For people who’ve been traumatized, like me, it can be hard to accept positivity. Positivity can trigger one’s inner critic, which believes that only strict harshness, negativity, and staying small and unseen can keep us safe. I had big problems with perfectionism, which kept me safe from positive feelings because I could only rarely meet the standards I’d set. For traumatized people, success can trigger feelings of self-loathing, anxiety, and depression that leads to self-destruction. Think of famous people like Anthony Bourdain, and Kate Spade, or artists like James Dean, Jimi Hendrix, Prince, Michael Jackson, or Amy Winehouse. Emotional pain becomes physical pain. Physical pain becomes emotional pain. We need to develop tools to access the right brain, which doesn’t judge anything as negative. Then we can be at peace and acceptance no matter what our circumstances. We need those moments of peace in order to keep striving towards success whatever life dishes out. We need play. We need fun. We need silly. We need joy. If all we ever do is strive, we burn out. Sometimes it’s the success that’s the hardest thing to conquer on our way towards self-love.
Keep at the self-encouragement and self-love practice, and over time, you’ll push through layers of healing. You’ll know what your unconscious finds joy in (you may have lost touch with it) when you are in a flow state and lose track of time. When you feel fear, find the spot where the fear is located in your body, put your hands on it, and send that spot love. You’ll eventually be able to accept a better and better view of yourself, as well as have a more positive outlook for you and your life. It’s been shown that positive people produce more in their lifetime, and I can attest that my productivity and creativity have continued to grow the more truly positive I have become.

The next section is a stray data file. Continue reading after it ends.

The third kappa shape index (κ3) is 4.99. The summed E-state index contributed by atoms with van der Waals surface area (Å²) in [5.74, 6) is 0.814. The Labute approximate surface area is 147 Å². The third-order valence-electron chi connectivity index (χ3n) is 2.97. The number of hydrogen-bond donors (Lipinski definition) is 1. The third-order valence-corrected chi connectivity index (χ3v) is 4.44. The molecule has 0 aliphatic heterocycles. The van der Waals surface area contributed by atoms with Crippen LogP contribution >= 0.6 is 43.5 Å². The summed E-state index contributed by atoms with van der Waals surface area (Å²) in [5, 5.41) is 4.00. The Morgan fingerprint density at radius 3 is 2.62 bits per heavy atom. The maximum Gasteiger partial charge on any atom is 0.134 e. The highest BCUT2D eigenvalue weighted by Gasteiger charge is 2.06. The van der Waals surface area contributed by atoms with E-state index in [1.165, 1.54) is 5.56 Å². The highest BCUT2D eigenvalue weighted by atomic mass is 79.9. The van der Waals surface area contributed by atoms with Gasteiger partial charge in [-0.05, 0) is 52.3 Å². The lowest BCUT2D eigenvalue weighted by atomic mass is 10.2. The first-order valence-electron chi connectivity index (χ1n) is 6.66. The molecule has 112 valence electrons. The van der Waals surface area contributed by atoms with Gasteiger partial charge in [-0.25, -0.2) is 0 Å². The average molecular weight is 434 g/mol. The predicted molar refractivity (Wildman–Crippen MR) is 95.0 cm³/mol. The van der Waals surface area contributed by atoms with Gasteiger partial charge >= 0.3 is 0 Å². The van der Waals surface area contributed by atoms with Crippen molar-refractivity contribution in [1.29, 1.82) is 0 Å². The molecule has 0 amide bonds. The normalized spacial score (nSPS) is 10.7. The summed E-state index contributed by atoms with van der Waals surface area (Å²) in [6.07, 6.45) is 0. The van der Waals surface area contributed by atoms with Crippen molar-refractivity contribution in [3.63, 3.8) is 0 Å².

Throughout my life, I had always thought of myself as a positive person and as someone who loved myself, but when I look back, I can see that anxiety and depression were clues to where I wasn’t being a good self-coach. Now I can see where I fell short on positivity and good self-talk. I’ve mentioned authentichappiness.org before, but if you haven’t read that piece, please go check out that website for help in what areas you could grow and develop. There are many aspects of positivity. If we are anxious or depressed, we have not fully learned them.
Letting go of judgment of others will help lessen anxiety and depression. We live during difficult times. Most everyone is doing the best they can given the ancestral beliefs and epigenetic changes they’ve inherited, along with their own personal traumas. I believe we impact each other deeply on a nonverbal level. Your pain is everyone’s pain. When you don’t fully love yourself, the rest of us experience a diminished ability to love ourselves. When you harm yourself, you harm us. You –every single one of you– are vitally important. We all need to heal to help lift each other. You can do it; I believe in you.
Elizabeth Gould is the author of Your Best Health by Friday: How to Overcome Anxiety, Depression, Stress, Trauma, PTSD, and Chronic Illness (Rincon Star Press, November 2017, available at lulu.com and amazon.com.) Elizabeth is the founder of Right Brain University. She lives in Santa Barbara, California.